The Heart of Torah, Vol­ume 1

  • Review
By – August 2, 2017

In The Heart of Torah: Essays on the Week­ly Torah Por­tion, Rab­bi Shai Held offers thought pieces on the parashat ha-shavua whose scope, depth, ethics, and insight will delight read­ers from all Jew­ish back­grounds, as well as any­one inter­est­ed in min­ing the Bible for its time­less wisdom.

Rab­bi Held, the pres­i­dent, dean, and chair in Jew­ish Thought at Mechon Hadar in New York, is not afraid of exam­in­ing moral­ly thorny Bib­li­cal pas­sages that don’t allow for easy inter­pre­tive solu­tions (see, for exam­ple, his wrestling with how a Torah which so strong­ly empha­sizes the con­cept of lov­ing kind­ness nonethe­less man­dates the social iso­la­tion of an indi­vid­ual afflict­ed with lep­rosy), and offers strik­ing read­ings of pre­vi­ous­ly well-exam­ined texts. An exam­ple is his analy­sis of the well-known phrase one does not live by bread alone, but by every­thing that comes from the mouth of the Lord” (Deuteron­o­my 8:3). Through cita­tions of tra­di­tion­al medieval com­men­ta­tors (Rash­bam and the Mal­bim), Jew­ish aca­d­e­mics (Pro­fes­sors Jef­frey Tigay and Moshe Wein­feld), and non-Jew­ish schol­ars (Richard Niel­son and Christo­pher Wright), Rab­bi Held offers an inter­pre­ta­tion in which the phrase every­thing that comes from the mouth of the Lord” refers to both the man­na, the mirac­u­lous food pro­vid­ed to the Israelites in the wilder­ness, as well as the words of com­mand ema­nat­ing from God. As Rab­bi Held sum­ma­rizes, Every­thing [empha­sis in the orig­i­nal] that comes from the mouth of the Lord” sure­ly includes God’s com­mand­ments, but it encom­pass­es God’s promis­es and com­mit­ments [as man­i­fest­ed in the man­na, for exam­ple] as well. As Christo­pher Wright notes, every­thing’ refers to the dec­la­ra­tion of God’s promis­es, the claim of God’s covenant, the guid­ance of God’s Torah, the artic­u­la­tion of God’s pur­pose for cre­ation and human­i­ty. Words that promis­es bread came from the same mouth that promis­es much, much more.’ ”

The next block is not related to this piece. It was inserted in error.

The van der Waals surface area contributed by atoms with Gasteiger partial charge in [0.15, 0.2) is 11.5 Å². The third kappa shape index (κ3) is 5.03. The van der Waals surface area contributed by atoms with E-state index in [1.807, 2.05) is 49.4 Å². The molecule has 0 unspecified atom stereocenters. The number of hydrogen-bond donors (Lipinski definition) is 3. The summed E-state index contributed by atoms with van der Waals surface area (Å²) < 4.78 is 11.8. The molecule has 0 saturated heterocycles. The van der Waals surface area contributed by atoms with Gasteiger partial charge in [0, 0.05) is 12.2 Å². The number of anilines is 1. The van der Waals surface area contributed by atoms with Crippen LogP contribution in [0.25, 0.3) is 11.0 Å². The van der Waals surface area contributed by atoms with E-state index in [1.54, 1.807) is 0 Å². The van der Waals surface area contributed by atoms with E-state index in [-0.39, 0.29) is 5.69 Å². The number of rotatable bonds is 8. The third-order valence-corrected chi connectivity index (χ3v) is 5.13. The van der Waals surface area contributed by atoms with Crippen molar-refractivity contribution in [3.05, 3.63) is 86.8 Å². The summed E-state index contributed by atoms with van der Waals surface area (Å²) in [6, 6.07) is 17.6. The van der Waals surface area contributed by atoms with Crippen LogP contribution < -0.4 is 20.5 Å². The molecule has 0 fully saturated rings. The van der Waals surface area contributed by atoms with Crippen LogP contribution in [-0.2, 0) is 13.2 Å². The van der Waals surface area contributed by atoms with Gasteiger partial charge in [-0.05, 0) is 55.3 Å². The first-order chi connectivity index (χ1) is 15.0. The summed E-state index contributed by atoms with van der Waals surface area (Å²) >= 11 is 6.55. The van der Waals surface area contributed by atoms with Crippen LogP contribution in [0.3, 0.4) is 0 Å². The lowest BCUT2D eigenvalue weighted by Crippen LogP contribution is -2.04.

Striv­ing to live by the divine word while wrestling with the idea of human inde­pen­dence and auton­o­my is but one of cen­tral dialec­tics thread­ed through­out the work, a col­lec­tion which suc­ceeds in its goal of offer­ing intel­lec­tu­al­ly rich and reli­gious­ly edi­fy­ing exam­i­na­tions of the heart of Torah and its abil­i­ty to res­onate so deeply with­in our own hearts.

Dr. Stu Halpern is Senior Advi­sor to the Provost of Yeshi­va Uni­ver­si­ty. He has edit­ed or coedit­ed 17 books, includ­ing Torah and West­ern Thought: Intel­lec­tu­al Por­traits of Ortho­doxy and Moder­ni­ty and Books of the Peo­ple: Revis­it­ing Clas­sic Works of Jew­ish Thought, and has lec­tured in syn­a­gogues, Hil­lels and adult Jew­ish edu­ca­tion­al set­tings across the U.S.

Discussion Questions